Browse Publications Technical Papers 2002-01-0743

An Analysis of Droplets and Ambient Air Interaction in a D.I. Gasoline Spray Using LIF-PIV Technique 2002-01-0743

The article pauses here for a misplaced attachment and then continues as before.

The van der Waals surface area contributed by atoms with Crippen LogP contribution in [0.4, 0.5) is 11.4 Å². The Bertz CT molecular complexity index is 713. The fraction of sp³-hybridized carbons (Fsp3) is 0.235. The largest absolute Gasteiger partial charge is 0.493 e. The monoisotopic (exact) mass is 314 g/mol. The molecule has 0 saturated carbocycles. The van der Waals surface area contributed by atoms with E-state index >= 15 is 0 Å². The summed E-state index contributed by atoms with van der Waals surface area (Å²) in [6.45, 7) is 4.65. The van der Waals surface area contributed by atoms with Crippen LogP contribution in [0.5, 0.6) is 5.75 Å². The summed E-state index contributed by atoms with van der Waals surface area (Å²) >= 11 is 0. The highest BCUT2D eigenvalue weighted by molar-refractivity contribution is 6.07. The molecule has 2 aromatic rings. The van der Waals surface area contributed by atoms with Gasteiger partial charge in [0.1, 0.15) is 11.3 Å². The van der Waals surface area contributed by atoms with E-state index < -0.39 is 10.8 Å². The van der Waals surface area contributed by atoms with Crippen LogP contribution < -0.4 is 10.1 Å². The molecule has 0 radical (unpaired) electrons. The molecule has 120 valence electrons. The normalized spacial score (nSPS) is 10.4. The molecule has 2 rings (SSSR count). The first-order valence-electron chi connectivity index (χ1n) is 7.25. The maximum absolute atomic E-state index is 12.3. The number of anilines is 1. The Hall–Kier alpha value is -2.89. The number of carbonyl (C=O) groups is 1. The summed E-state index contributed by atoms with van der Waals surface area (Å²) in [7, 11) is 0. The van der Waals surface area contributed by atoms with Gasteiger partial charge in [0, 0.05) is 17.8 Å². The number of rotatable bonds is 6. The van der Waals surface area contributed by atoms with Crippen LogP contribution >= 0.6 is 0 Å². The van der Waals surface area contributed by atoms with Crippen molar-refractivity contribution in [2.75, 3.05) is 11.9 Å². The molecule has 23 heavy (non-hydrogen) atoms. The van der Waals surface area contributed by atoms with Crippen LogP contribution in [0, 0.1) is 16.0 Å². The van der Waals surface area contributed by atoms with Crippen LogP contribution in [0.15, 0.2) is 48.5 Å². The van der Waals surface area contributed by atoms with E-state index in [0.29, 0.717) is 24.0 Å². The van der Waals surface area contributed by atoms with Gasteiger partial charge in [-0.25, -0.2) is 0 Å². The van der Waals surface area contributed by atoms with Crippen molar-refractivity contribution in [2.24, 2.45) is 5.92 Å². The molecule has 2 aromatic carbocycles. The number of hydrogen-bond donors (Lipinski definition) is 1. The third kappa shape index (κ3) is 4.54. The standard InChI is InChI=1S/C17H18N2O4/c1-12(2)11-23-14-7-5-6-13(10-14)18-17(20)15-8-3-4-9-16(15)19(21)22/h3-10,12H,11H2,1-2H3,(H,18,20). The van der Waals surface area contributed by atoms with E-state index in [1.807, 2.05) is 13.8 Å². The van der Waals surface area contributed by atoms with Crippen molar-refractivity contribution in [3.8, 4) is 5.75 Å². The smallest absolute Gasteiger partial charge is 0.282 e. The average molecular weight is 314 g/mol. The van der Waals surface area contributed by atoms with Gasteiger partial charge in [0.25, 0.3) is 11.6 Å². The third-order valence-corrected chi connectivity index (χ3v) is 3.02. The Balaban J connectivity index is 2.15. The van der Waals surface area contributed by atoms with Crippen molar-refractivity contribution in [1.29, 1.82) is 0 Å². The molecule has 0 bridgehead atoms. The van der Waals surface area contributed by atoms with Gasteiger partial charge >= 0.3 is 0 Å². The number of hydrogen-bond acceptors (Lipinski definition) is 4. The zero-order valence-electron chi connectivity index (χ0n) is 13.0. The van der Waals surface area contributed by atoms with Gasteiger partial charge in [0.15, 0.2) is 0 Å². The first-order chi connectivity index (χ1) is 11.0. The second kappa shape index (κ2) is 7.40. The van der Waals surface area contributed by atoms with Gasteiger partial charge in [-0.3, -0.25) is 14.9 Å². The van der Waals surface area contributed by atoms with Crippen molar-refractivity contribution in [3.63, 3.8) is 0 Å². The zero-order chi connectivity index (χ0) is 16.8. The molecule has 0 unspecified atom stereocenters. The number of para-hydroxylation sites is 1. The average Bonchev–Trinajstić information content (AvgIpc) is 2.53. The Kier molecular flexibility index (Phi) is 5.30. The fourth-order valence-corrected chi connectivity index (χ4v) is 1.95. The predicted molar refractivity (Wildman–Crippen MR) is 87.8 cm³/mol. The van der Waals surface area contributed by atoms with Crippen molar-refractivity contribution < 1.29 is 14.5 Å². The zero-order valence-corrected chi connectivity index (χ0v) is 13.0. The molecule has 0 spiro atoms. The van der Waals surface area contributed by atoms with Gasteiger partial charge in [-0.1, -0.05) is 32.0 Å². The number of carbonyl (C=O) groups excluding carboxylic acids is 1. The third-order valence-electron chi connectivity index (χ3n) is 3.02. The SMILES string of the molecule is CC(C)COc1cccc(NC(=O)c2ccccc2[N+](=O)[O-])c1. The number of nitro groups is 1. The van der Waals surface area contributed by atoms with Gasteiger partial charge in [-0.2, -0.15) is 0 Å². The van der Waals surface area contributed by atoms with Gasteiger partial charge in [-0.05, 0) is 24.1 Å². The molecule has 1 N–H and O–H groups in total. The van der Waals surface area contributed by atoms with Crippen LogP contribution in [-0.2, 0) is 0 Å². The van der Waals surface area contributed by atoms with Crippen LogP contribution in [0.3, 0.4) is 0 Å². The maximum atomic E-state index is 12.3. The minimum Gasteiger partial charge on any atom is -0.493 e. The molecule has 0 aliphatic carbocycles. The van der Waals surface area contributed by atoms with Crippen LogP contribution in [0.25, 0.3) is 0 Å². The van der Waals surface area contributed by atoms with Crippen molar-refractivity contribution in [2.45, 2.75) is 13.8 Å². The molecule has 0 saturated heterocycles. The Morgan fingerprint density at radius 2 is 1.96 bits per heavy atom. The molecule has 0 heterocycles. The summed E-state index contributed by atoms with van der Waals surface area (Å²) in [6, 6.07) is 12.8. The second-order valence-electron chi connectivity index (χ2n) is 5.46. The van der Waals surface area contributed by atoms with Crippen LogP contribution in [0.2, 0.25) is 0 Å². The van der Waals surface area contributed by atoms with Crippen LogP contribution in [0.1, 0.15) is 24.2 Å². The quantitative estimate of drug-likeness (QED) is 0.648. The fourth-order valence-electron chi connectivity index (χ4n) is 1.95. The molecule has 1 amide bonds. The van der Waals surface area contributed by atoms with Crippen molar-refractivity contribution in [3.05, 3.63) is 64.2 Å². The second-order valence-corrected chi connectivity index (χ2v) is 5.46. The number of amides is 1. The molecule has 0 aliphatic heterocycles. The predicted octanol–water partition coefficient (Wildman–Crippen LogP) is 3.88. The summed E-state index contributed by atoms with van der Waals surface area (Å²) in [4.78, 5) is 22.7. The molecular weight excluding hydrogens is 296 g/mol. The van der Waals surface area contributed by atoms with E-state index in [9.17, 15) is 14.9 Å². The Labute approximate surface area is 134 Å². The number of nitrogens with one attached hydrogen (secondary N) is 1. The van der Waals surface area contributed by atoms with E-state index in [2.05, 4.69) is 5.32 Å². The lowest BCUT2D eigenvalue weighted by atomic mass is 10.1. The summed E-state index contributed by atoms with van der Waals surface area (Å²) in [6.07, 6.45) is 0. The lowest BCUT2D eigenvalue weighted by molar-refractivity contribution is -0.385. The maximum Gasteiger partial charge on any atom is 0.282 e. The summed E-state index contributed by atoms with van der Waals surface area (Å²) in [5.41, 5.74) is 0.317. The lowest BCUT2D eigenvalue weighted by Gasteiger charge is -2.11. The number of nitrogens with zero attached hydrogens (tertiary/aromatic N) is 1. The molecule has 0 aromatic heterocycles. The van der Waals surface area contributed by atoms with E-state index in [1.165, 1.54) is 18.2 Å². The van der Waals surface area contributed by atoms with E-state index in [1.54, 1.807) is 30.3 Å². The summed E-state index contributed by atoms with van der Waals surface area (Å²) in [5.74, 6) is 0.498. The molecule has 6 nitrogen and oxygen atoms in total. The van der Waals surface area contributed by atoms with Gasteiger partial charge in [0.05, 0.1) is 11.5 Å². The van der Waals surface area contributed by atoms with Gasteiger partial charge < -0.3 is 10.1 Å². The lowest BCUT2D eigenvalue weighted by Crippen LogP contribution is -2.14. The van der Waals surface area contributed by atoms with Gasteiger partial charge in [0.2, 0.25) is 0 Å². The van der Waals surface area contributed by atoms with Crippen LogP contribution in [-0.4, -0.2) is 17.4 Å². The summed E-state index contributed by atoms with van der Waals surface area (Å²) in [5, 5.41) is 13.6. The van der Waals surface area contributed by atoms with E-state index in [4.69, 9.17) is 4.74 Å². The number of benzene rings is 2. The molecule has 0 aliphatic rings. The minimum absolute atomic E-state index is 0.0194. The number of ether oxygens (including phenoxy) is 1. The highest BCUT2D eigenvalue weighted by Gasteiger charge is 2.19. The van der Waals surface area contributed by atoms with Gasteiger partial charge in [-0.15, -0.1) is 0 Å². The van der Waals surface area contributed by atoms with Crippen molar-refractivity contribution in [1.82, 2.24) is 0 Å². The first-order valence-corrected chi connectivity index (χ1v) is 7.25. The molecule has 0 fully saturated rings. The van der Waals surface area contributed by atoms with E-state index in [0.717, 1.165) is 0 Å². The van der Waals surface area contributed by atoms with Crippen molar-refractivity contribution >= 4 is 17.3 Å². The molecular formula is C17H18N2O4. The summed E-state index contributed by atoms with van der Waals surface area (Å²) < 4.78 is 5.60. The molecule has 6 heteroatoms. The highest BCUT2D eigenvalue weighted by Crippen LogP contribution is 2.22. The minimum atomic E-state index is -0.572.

Measurements of the droplet and ambient air velocities in and around a D.I. gasoline spray were made by combining the laser induced fluorescence (LIF) and the particle image velocimetry (PIV) techniques. Before the fuel spray was injected into a constant volume vessel, rhodamine B-water solution was injected into the ambient air by a swirl-type injector for dispersing the fine fluorescent liquid particles as tracers for the ambient air motion. The fuel spray was injected into the fluorescent tracer clouds by a D.I. gasoline injector and was illuminated by an Nd:YAG laser light sheet (wave length: 532 nm). The light scattered by the droplets in the fuel spray was the same as the Nd:YAG laser wavelength, whereas the light emitted by the fluorescent tracer clouds was at a longer wavelength. The light emitted by the fluorescent tracer clouds was discriminated from the light scattered by the droplets in the fuel spray by an optical high pass filter (>560 nm), and the succeeding two images were captured by using a high-resolution CCD camera. The images acquired were analyzed by the double frame cross-correlation PIV technique, and the droplets and ambient air velocity distributions were obtained. The ambient air velocity distributions by the fluorescent tracer clouds were compared with those by the microballoon tracers to evaluate the tracking ability of the tracers to the ambient air motion. In comparisons of two tracers, similar velocity distributions were observed around the spray. A clear counter-rotating vortex was formed at the periphery of the spray under atmospheric pressure, whereas, at high ambient pressure, a vortex-like structure built up at the periphery of the spray was not vortex motion but the spray flowing up due to increased resistance to the still air and the decreased ambient air motion. The ambient air motion was the large-scale bulk motion symmetric to the spray axis, and it induced the entrainment of ambient air into the spray. The relative velocity between the spray and ambient air was high near the leading edge and at the axis of the spray.


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